Tens of thousands to run from Asia to Europe in Istanbul
Tens of thousands of people will meet in Turkey’s biggest city on Nov. 12 to run the Istanbul Marathon, the world’s only road race where people can cross from Asia to Europe.
The 39th Vodafone Istanbul Marathon will host not only elite world athletes but also Istanbul residents who just want to challenge themselves by running in one of the four categories: Marathon, 15K, 10K and the public run.
The marathon also provides the only legal chance for people to cross the iconic bridge on foot.
The July 15 Martyrs Bridge across the Bosphorus, roads connecting to it and several other roads mainly on the European side of the city will be closed to traffic starting from 4 a.m. and they will gradually reopen until 3 p.m. as the route continues to Ataköy, the finish spot in the Bakırköy district of the city, via Eminönü and along the coastal line.
Roads connecting to the ferry terminals in both Sirkeci and Yenikapı will also be closed.
Vodafone became the main sponsor of the event in 2012, and the name of the event was changed to the Istanbul Marathon in 2013.
As part of the marathon, a number of NGOs have accepted donations from individuals or private sector teams willing to both participate in the event and contribute to the works carried out by these organizations.
One of the organizations, Women and Democracy Association (KADEM), has announced that they will be on the track for migrant women and children.
The country hosts around 3.2 million Syrian migrants, in addition to migrants from other Asian and African countries in large numbers, according to official figures.
The official theme of the event this year is “We are running for the future of our children.”
Istanbul Mayor Mevlüt Uysal, who replaced Kadir Topbaş on Sept. 29, expressed confidence in the organization, saying that it will compete with the New York Marathon in the future.
“We are facing the problem that the city life is keeping people away from sports,” he said, adding that such events offered a chance to reintroduce sports to residents.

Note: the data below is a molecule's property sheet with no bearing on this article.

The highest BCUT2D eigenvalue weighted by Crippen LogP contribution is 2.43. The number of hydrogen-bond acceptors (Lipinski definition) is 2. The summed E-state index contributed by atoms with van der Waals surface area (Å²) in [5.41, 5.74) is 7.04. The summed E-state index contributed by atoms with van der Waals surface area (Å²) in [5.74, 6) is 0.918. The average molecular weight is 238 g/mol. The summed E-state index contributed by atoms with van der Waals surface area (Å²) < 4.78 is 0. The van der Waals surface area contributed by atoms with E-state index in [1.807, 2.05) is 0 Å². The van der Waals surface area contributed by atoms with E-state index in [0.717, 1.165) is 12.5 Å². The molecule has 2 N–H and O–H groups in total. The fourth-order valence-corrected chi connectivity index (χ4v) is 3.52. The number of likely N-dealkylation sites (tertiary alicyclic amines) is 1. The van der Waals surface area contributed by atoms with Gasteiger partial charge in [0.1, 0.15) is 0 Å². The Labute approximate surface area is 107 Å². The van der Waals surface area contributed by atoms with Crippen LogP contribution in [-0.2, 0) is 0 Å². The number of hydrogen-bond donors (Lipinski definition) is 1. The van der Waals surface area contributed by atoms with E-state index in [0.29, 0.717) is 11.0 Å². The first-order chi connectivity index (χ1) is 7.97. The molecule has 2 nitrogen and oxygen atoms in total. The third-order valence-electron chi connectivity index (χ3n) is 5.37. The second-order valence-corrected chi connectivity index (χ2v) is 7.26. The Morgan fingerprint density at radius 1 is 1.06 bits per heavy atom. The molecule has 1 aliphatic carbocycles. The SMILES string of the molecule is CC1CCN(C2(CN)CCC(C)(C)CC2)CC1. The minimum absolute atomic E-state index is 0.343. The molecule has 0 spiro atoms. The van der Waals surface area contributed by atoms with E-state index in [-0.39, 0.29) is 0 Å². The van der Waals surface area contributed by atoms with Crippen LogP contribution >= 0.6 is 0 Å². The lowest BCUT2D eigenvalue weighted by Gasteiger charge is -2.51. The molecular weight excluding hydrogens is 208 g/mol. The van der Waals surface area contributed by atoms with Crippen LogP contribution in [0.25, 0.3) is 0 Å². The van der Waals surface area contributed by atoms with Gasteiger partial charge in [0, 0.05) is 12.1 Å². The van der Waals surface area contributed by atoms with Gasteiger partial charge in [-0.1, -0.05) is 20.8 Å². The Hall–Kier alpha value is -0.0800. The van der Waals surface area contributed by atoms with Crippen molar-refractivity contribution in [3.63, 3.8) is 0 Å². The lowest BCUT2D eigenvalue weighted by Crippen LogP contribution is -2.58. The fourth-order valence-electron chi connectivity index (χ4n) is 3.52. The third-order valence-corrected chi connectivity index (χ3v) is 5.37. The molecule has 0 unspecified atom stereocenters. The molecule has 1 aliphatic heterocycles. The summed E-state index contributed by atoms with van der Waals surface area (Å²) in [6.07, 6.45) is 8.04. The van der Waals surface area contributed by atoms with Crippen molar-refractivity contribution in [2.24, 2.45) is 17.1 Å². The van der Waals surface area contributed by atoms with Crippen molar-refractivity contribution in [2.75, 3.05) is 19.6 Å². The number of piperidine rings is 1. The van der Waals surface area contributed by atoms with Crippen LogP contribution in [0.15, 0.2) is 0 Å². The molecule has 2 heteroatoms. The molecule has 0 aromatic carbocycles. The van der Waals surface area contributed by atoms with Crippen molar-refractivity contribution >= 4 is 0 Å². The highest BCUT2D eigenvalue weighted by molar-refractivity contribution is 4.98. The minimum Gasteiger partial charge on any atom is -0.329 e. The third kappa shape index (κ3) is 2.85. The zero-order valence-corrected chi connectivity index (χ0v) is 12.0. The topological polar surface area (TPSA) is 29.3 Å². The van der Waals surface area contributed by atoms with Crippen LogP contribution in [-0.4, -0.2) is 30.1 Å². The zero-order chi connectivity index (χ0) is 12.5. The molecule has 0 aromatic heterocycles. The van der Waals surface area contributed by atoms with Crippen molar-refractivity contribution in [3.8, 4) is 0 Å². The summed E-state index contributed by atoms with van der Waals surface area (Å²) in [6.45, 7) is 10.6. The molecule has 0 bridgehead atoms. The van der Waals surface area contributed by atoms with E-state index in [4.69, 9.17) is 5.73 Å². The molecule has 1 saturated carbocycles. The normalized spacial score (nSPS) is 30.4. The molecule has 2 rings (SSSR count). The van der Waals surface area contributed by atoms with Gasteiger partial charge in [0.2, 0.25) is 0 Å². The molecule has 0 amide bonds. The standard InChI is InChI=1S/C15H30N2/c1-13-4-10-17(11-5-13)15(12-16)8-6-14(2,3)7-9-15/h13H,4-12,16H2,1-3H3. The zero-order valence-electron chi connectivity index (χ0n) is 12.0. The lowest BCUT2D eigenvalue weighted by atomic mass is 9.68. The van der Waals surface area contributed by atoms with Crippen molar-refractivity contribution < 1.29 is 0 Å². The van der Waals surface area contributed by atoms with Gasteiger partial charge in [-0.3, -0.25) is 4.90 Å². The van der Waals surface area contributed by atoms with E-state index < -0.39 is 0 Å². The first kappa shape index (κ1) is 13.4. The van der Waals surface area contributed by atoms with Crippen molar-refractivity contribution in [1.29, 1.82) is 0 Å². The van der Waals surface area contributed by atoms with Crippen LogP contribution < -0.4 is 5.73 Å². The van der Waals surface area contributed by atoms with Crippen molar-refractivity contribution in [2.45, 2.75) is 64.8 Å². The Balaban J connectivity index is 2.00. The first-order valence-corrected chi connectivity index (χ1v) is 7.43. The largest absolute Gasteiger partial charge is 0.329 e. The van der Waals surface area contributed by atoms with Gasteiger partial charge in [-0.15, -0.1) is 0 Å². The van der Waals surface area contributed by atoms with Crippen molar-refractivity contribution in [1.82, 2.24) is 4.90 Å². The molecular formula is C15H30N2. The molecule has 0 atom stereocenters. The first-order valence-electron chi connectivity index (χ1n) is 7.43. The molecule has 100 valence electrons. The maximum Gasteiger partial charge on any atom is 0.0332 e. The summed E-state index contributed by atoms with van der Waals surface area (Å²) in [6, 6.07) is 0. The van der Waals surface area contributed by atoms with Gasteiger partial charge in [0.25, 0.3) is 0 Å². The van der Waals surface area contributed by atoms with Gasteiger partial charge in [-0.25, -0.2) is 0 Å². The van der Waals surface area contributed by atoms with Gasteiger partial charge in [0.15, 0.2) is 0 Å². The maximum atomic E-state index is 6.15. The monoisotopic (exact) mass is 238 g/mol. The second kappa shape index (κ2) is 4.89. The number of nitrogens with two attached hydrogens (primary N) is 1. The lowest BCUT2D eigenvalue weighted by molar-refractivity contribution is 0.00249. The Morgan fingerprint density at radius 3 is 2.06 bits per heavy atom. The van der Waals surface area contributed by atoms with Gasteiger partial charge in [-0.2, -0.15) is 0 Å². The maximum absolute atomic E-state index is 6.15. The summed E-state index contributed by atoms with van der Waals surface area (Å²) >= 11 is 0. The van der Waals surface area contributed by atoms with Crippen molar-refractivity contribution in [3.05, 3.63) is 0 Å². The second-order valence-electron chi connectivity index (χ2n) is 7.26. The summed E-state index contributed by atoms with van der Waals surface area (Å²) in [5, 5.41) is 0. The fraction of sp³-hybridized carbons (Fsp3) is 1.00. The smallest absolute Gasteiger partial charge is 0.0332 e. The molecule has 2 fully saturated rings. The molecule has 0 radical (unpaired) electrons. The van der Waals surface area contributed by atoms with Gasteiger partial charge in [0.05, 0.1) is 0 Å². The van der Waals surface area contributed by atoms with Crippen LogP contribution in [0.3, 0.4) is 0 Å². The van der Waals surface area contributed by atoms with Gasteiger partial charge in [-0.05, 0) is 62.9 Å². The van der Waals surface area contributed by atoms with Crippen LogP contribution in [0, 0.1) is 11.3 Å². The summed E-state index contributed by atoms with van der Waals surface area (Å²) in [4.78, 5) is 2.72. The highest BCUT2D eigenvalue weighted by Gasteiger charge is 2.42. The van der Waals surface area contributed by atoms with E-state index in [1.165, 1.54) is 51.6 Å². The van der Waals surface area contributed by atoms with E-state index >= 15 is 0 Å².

The marathon, which began with a mere 34 runners in 1978, will see the attendance of more than 100,000, according to the mayor.
Istanbul’s sports director İsmail Özbayraktar said that this year a late registration has also been offered until the last day in exchange for donations of 40 Turkish Liras (roughly $10.5) to any non-governmental organization that participates in the event.
The idea of the Istanbul Marathon started in 1978 when Turkish officials were informed that a group of German tourists who run marathons in the countries they visited would visit Istanbul the following year. It was then decided to realize the Eurasia Marathon project by its name at the time.
A total of 86 elite athletes will compete in the race.
It was the third time lucky for Kenyan-born Azerbaijani runner Evans Kiplagat who finished first in the men’s race last year. Crossing the line with a time of two hours, 13 minutes and 28 seconds, Kiplagat finally took first place after finishing second last year and third in 2012. Ethiopian athlete Shura Kitata Tola finished second and Kenyan runner Peter Kiptoo Kiplagat came third.
Kenyan athlete Agnes Jeruto Barsosio won the women’s marathon in a time of two hours, 28 minutes and 24 seconds. Ethiopian runner Sechale Adugna Dalasa came second and her compatriot Rahma Tusa Chota finished third.